Legalization Now says the money spent waging the War on Drugs should instead be spent on rehabilitation for drug addicts and aid to coca farmers to help them switch crops. The changes advocated by Colombia's reformers range from decriminalization, which would lift all penalties on drug possession, to the worldwide repeal of prohibition, which would eliminate the drug trade's artificially inflated profits and put the traffickers out of business. By itself Colombia can do only so much, since both the demand for cocaine and the demand to eliminate its production come from abroad. But criticism of the War on Drugs from members of the country's political establishment shows that President Alvaro Uribe's gung-ho support for U.S. anti-drug efforts is not the only respectable position. "To be honest," says Lozano, "I think before 10 years it's highly unlikely that we'll see a change in the drugs policy, but we've made huge advances in the five years we've been working."
Cocaine violence, combined with endemic poverty, has given Colombia one of the world's highest murder rates. The violence does not stop with the cartels: The illicit drug trade is the main source of funding for the country's four-decade civil war, which pits Marxist guerrillas against extreme right-wing paramilitaries and the state.
The right-wing United Self-Defense Forces of Colombia, known by their Spanish acronym AUC, have grown to become the most important illegal armed group in the country, eclipsing even the guerrillas as they've consolidated power in different regions, taking over local governments and reaching as high as the Colombian Congress. The rapid growth was funded both by contributions from legal businesses and by drug profits; according to a former head of the AUC, 70 percent of the group's income comes from drugs.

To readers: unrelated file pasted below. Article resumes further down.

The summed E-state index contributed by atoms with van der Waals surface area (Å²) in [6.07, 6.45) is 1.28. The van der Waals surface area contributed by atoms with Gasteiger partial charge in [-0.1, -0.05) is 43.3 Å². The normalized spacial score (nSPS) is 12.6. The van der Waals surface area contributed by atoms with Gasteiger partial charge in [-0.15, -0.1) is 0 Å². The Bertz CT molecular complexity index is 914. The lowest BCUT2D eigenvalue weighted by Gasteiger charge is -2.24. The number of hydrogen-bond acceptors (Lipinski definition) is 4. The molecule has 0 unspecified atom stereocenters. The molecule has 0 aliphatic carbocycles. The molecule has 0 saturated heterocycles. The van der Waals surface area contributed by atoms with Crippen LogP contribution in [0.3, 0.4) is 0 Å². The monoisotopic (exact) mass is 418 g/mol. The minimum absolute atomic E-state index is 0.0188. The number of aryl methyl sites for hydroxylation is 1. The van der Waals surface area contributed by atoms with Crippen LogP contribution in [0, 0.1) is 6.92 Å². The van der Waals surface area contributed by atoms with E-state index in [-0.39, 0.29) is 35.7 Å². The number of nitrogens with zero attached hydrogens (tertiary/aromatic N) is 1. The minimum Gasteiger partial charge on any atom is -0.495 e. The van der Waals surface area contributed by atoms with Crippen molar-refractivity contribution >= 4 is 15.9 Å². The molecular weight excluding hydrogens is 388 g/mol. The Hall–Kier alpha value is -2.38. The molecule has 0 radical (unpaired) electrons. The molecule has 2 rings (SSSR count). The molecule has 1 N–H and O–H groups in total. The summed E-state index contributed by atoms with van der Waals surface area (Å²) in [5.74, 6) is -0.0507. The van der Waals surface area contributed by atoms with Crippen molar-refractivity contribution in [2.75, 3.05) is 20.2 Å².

In 2003 a rogue AUC commander known as Double Zero attempted to lead a rebellion within the paramilitaries against the drug traffickers. "The paramilitaries lost their way," he told me in early 2004. "Instead of concentrating on defeating the guerrillas, they've become dedicated to nothing more than drug trafficking." In a match between ideals and drug money, ideals were crushed. Double Zero's bloc was annihilated and he himself assassinated. The drug trafficking wing of the paramilitaries was supreme. In a reflection of how high the traffickers reach in the movement, six of the 14 commanders in peace talks with the government have extradition warrants out for them, including the current leader, Salvatore Mancuso. They all deny dealing drugs.
Cocaine also funds their enemies, the Marxist guerrillas. The U.S. and Colombian governments claim the 20,000-strong Revolutionary Armed Forces of Colombia (known by its Spanish acronym, FARC) earns hundreds of millions of dollars a year from the drug trade. A number of FARC guerrillas face extradition warrants, and the highest-ranking leader ever captured was sent to the U.S. over Christmas to stand trial on drug trafficking charges.
FARC denies any participation in the drug trade, insisting it only taxes coca farmers. FARC's other main source of income is kidnapping, helping propel Colombia to the top spot on the world's kidnapping index.
FARC's actions suggest a growing interest in drug trafficking to finance the revolution. FARC has targeted paramilitary coca fields, killing peasants working there. It's no coincidence that the civil war is most heavily contested where coca is grown and along the borders, where control of territory allows the export of drugs and import of arms.